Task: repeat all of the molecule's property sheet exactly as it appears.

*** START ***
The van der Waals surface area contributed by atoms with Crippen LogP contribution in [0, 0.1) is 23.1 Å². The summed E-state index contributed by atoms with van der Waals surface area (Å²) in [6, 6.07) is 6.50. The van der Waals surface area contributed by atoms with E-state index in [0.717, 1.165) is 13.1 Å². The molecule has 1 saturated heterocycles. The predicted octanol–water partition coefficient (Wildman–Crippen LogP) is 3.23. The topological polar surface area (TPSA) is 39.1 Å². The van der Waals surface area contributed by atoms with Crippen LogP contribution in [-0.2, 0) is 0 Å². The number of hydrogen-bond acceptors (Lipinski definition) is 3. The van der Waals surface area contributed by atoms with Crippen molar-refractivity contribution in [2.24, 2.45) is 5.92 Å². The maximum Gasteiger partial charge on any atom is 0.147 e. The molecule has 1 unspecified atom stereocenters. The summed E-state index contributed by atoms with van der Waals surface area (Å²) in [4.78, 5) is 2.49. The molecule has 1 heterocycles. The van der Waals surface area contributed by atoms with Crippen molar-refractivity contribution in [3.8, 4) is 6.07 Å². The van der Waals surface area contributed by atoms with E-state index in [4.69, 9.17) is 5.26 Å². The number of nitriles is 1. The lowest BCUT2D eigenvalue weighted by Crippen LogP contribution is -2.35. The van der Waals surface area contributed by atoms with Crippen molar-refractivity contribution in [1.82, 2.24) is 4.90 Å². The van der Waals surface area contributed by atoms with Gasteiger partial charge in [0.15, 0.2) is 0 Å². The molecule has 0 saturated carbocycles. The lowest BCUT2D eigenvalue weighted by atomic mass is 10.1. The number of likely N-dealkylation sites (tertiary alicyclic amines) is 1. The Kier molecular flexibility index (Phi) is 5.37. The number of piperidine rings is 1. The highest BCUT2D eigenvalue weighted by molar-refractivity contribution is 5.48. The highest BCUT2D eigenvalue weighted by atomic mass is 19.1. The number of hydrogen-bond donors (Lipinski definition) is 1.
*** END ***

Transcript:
The van der Waals surface area contributed by atoms with Crippen LogP contribution in [0, 0.1) is 23.1 Å². The summed E-state index contributed by atoms with van der Waals surface area (Å²) in [6, 6.07) is 6.50. The van der Waals surface area contributed by atoms with E-state index in [0.717, 1.165) is 13.1 Å². The molecule has 1 saturated heterocycles. The predicted octanol–water partition coefficient (Wildman–Crippen LogP) is 3.23. The topological polar surface area (TPSA) is 39.1 Å². The van der Waals surface area contributed by atoms with Crippen LogP contribution in [-0.2, 0) is 0 Å². The number of hydrogen-bond acceptors (Lipinski definition) is 3. The van der Waals surface area contributed by atoms with Crippen molar-refractivity contribution in [2.24, 2.45) is 5.92 Å². The maximum Gasteiger partial charge on any atom is 0.147 e. The molecule has 1 unspecified atom stereocenters. The summed E-state index contributed by atoms with van der Waals surface area (Å²) in [4.78, 5) is 2.49. The molecule has 1 heterocycles. The van der Waals surface area contributed by atoms with Crippen molar-refractivity contribution in [3.8, 4) is 6.07 Å². The van der Waals surface area contributed by atoms with E-state index in [4.69, 9.17) is 5.26 Å². The number of nitriles is 1. The lowest BCUT2D eigenvalue weighted by Crippen LogP contribution is -2.35. The van der Waals surface area contributed by atoms with Crippen molar-refractivity contribution in [1.82, 2.24) is 4.90 Å². The van der Waals surface area contributed by atoms with Gasteiger partial charge in [0.15, 0.2) is 0 Å². The molecule has 0 saturated carbocycles. The lowest BCUT2D eigenvalue weighted by atomic mass is 10.1. The number of likely N-dealkylation sites (tertiary alicyclic amines) is 1. The Kier molecular flexibility index (Phi) is 5.37. The number of piperidine rings is 1. The highest BCUT2D eigenvalue weighted by molar-refractivity contribution is 5.48. The highest BCUT2D eigenvalue weighted by atomic mass is 19.1. The number of hydrogen-bond donors (Lipinski definition) is 1.